1. Not finding help here? Sign up for a free 30min tutor trial with Chegg Tutors
    Dismiss Notice
Dismiss Notice
Join Physics Forums Today!
The friendliest, high quality science and math community on the planet! Everyone who loves science is here!

Power math question

  1. Oct 12, 2005 #1
    Suppose that a person has a resistance of 13.0 kiloohms as part of a circuit which passes through his hands. This person accidentally grasps the terminals of a power supply with a potential difference of 16.0 V.
    PART A:If the internal resistance of the power supply is 2100 ohms , what is the current through the person's body?
    I calculated the current to be 1.06×10−3 A by using the equation I = V/(R_p + R_i)
    PART B: To find the power dissipated in his body I thought you use the equation P = I*V so P =(1.06*10^-3 A)*(16.0V) which gave me 1.70*10^-2 which is wrong. What I am doing wrong??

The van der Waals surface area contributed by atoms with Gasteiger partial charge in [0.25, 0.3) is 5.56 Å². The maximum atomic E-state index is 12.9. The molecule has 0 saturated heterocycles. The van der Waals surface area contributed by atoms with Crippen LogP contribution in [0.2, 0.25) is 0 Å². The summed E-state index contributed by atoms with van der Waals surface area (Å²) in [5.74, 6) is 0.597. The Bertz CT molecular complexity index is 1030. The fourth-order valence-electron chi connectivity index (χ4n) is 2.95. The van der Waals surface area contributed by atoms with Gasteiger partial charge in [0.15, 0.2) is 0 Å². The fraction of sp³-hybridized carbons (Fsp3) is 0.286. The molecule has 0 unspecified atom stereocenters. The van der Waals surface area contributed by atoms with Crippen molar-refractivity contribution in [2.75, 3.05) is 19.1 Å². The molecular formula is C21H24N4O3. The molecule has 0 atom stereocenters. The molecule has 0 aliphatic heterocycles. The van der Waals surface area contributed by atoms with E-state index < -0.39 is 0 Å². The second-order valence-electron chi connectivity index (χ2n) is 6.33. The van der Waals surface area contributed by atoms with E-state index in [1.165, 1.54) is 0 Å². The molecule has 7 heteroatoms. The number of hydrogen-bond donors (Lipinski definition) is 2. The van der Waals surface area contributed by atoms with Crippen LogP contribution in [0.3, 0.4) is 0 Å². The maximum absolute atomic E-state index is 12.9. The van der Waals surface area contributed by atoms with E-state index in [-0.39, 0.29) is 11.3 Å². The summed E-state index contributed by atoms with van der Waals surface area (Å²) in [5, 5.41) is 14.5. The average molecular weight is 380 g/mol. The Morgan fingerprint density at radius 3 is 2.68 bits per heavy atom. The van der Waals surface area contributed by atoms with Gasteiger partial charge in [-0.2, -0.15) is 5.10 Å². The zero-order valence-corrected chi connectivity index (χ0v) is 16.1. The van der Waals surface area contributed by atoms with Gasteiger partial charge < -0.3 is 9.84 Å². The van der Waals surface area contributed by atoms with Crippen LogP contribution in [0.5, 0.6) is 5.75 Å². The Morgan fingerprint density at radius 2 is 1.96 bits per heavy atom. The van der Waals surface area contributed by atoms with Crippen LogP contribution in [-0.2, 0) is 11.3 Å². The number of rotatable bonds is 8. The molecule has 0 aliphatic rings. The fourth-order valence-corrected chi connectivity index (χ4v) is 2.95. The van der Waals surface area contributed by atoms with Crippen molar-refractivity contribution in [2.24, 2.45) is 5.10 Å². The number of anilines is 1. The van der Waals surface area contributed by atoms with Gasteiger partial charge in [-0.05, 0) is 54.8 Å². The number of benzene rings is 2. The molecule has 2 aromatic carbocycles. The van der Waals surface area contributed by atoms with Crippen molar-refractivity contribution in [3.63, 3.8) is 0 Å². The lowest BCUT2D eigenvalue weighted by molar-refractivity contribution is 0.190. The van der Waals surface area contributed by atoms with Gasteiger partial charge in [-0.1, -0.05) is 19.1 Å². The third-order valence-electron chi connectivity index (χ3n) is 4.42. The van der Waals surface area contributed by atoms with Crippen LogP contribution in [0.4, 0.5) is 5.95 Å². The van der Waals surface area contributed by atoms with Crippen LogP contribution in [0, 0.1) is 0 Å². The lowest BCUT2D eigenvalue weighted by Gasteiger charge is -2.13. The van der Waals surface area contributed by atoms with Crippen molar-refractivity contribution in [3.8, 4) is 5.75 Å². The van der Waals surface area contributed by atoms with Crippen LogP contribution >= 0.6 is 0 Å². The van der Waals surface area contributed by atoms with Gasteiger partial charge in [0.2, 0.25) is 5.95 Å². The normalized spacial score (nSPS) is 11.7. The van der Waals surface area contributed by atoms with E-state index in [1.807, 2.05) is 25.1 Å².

Thank you for your help
  2. jcsd
  3. Oct 12, 2005 #2


    User Avatar
    Homework Helper

    Firstly I'd just like to comment that the resitance through a person's hand is a bit higher than that. In the mega, if not giga ohm range.

    By using P = IV, you have essentiatlly calculated the power DELIVERED by the power suppy instead of the power being absorbed by the person. If you want to use P=IV, then the V must be the potential difference across the person which can be calculated using voltage division. The easier equation would be [tex] P = I^2R[/tex] where you use R of the hands.
Know someone interested in this topic? Share this thread via Reddit, Google+, Twitter, or Facebook

Have something to add?

Similar Discussions: Power math question
  1. Solar power maths (Replies: 3)

  2. Question on Power (Replies: 1)

  3. Power question (Replies: 7)